The process depicted in FIG. 7C is directed to a tax recovery application that is capable of recovering refundable taxes for many countries. In a variation of the present invention, the tax recovery application is country-specific. In this variation, after step 732, the subroutine would prompt the user to input the name of the taxing country whose tax recovery application the user wants to load onto the card. At this point, it is possible to include a step that checks whether the home country and the taxing country are the same, because a return of VAT is usually only available to non-residents of a country. If the taxing country and the home country are the same, the process displays an error, does not allow the tax recovery application for that country to be loaded onto the card, and either returns the card or prompts for the user to input another taxing country. If the taxing country and the home country are different, the process might determine whether a VAT refund application for that taxing country has already been loaded onto the card, in which case the process would return an error to that effect. The process could also include other safeguards or security features which might depend on the VAT refund restrictions for each country, but could include making sure that the cardholder has not been in the taxing country more than a requisite number of days or not allowing a cardholder to load an application within so many days of when the last application for the same taxing country was loaded. Once these checks are completed, the process continues with step 734 to load the VAT refund application onto the card. In the preferred multiple-country application, these checks and security measures would be performed during the refunding subroutine, described below.
In the single-country application variation, once the tax recovery application for a taxing country was loaded, the process could prompt the user to set up a VAT application for more than one country. This option may be useful if the user is visiting several countries on one trip. If the user wants to load another country's tax recovery application, the process would allow the user to input the next taxing country. When the user is finished loading country-specific applications, step 740 would again prompt to display the user information, which in this case might include the countries for which the tax recovery application has been loaded. When the subroutine is completed, step 744 again returns the card and in this case issues a receipt listing the taxing country or countries for which the VAT refund application has been loaded.
Some cardholders may own more than one card capable of using the tax refund application. In accordance with the country-specific variation, in such cases another function that the VAT application setup subroutine could perform is to consolidate VAT information that the cardholder may have, for example, loaded while using the Internet terminal or modem-based connection. In addition, a cardholder may want to consolidate on one card tax refund applications for different countries (or even the same country, if that does not violate that country's regulations) that are on different cards.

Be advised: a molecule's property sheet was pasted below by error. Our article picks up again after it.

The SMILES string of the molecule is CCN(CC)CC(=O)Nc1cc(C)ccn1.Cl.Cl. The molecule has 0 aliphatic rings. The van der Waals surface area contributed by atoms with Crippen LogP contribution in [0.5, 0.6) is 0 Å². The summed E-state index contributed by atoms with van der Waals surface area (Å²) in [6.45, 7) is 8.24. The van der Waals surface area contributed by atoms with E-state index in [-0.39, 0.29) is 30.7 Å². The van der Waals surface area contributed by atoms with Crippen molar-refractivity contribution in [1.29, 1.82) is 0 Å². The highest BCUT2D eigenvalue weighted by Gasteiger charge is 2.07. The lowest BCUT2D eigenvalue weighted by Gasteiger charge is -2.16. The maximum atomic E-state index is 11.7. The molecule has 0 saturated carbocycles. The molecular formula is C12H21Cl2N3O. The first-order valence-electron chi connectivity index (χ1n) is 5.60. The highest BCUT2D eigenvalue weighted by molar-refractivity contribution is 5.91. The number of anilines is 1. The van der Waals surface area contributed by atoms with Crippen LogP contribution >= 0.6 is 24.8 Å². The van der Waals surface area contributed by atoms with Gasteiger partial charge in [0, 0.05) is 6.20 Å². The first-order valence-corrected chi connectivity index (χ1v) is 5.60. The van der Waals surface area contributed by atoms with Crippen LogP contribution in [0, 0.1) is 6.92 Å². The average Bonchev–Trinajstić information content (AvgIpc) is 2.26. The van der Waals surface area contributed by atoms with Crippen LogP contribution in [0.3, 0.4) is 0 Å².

An example of a receipt 910 from the subroutines to obtain a card loaded with the VAT refund application and to set up a VAT refund application is shown in FIG. 9A. Included is a title 912, “VAT Refund Application,” for any transactions associated with the VAT embodiment of the present invention. Section 914 of the receipt lists general information such as date, card number, terminal number, and terminal location. Section 916 indicates that receipt 910 records the setting up of a VAT refund application, and it could also indicate that the user obtained the card during the transaction. Section 918 lists the home country. In the country-specific variation, section 918 also includes the taxing country or countries whose tax recovery application has been loaded, and possibly exchange rate information to convert the home country's currency to that of each of the taxing countries. Finally, the cardholder's name 920 may be included on receipt 910.
FIG. 7D is a flowchart describing the VAT refund subroutine called in step 722 and the display information subroutine called in step 726, and FIGS. 8C-8E depict menu screens associated with these subroutines. Instead of actually requesting a refund for refundable tax paid in a particular country, a user may merely want to display VAT information for all the countries included in a tax recovery application.
Both subroutines have common initial steps. When these subroutines are first invoked, step 750 prompts the cardholder to place the card in the terminal and input the user's PIN on keyboard 442 or keypad 440. Step 752 asks the user to input the country from which a tax refund is requested. Step 754 performs a preliminary check to make sure that the home country stored on the card and the taxing country inputted by the user are not the same. If they are, step 756 displays an error message stating that the tax cannot be refunded, and returns the user to step 752 to input a different taxing country. This step is not needed in the country-specific variation, because that check was performed when the tax recovery application for the specific country was initially loaded onto the card. Other checks that were performed during the initial loading of the country-specific applications can be performed at this point (i.e., after step 754) in the preferred multiple-country application embodiment.